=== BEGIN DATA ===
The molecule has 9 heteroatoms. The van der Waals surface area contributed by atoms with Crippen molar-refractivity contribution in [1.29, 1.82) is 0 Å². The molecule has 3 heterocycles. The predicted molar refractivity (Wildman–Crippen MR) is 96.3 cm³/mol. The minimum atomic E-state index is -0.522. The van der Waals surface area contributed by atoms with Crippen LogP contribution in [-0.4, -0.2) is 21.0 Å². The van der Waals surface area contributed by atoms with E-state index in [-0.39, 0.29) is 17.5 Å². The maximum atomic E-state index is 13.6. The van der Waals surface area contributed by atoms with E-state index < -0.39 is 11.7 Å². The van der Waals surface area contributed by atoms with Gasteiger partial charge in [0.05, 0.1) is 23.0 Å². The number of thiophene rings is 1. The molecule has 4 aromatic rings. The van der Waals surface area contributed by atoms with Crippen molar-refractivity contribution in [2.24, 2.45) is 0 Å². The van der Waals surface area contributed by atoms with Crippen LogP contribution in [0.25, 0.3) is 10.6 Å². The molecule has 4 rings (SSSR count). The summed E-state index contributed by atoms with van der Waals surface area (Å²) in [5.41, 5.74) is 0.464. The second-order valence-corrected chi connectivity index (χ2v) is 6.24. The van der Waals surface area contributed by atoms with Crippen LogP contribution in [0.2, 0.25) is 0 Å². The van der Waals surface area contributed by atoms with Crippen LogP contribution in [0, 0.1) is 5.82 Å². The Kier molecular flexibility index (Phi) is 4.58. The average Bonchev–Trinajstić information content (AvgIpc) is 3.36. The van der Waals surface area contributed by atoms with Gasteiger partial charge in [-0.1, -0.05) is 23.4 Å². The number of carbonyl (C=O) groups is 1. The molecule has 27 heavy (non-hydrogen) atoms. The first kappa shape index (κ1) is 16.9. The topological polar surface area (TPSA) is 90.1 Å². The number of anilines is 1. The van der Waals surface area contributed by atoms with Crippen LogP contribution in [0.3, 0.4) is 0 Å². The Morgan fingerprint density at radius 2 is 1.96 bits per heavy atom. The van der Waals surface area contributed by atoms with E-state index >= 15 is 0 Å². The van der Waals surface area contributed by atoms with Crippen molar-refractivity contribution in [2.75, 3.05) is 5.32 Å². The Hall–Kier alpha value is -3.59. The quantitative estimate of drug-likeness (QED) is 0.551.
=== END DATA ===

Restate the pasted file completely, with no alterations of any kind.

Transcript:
The molecule has 9 heteroatoms. The van der Waals surface area contributed by atoms with Crippen molar-refractivity contribution in [1.29, 1.82) is 0 Å². The molecule has 3 heterocycles. The predicted molar refractivity (Wildman–Crippen MR) is 96.3 cm³/mol. The minimum atomic E-state index is -0.522. The van der Waals surface area contributed by atoms with Crippen LogP contribution in [-0.4, -0.2) is 21.0 Å². The van der Waals surface area contributed by atoms with E-state index in [-0.39, 0.29) is 17.5 Å². The maximum atomic E-state index is 13.6. The van der Waals surface area contributed by atoms with E-state index < -0.39 is 11.7 Å². The van der Waals surface area contributed by atoms with Gasteiger partial charge in [0.05, 0.1) is 23.0 Å². The number of thiophene rings is 1. The molecule has 4 aromatic rings. The van der Waals surface area contributed by atoms with Crippen molar-refractivity contribution in [2.24, 2.45) is 0 Å². The van der Waals surface area contributed by atoms with Crippen LogP contribution in [0.25, 0.3) is 10.6 Å². The molecule has 4 rings (SSSR count). The summed E-state index contributed by atoms with van der Waals surface area (Å²) in [5.41, 5.74) is 0.464. The second-order valence-corrected chi connectivity index (χ2v) is 6.24. The van der Waals surface area contributed by atoms with Crippen LogP contribution in [0.2, 0.25) is 0 Å². The van der Waals surface area contributed by atoms with Crippen LogP contribution in [0, 0.1) is 5.82 Å². The Kier molecular flexibility index (Phi) is 4.58. The average Bonchev–Trinajstić information content (AvgIpc) is 3.36. The van der Waals surface area contributed by atoms with Gasteiger partial charge in [-0.1, -0.05) is 23.4 Å². The number of carbonyl (C=O) groups is 1. The molecule has 27 heavy (non-hydrogen) atoms. The first kappa shape index (κ1) is 16.9. The topological polar surface area (TPSA) is 90.1 Å². The number of anilines is 1. The van der Waals surface area contributed by atoms with Crippen LogP contribution in [0.3, 0.4) is 0 Å². The Morgan fingerprint density at radius 2 is 1.96 bits per heavy atom. The van der Waals surface area contributed by atoms with E-state index >= 15 is 0 Å². The van der Waals surface area contributed by atoms with Crippen molar-refractivity contribution in [2.75, 3.05) is 5.32 Å². The Hall–Kier alpha value is -3.59. The quantitative estimate of drug-likeness (QED) is 0.551.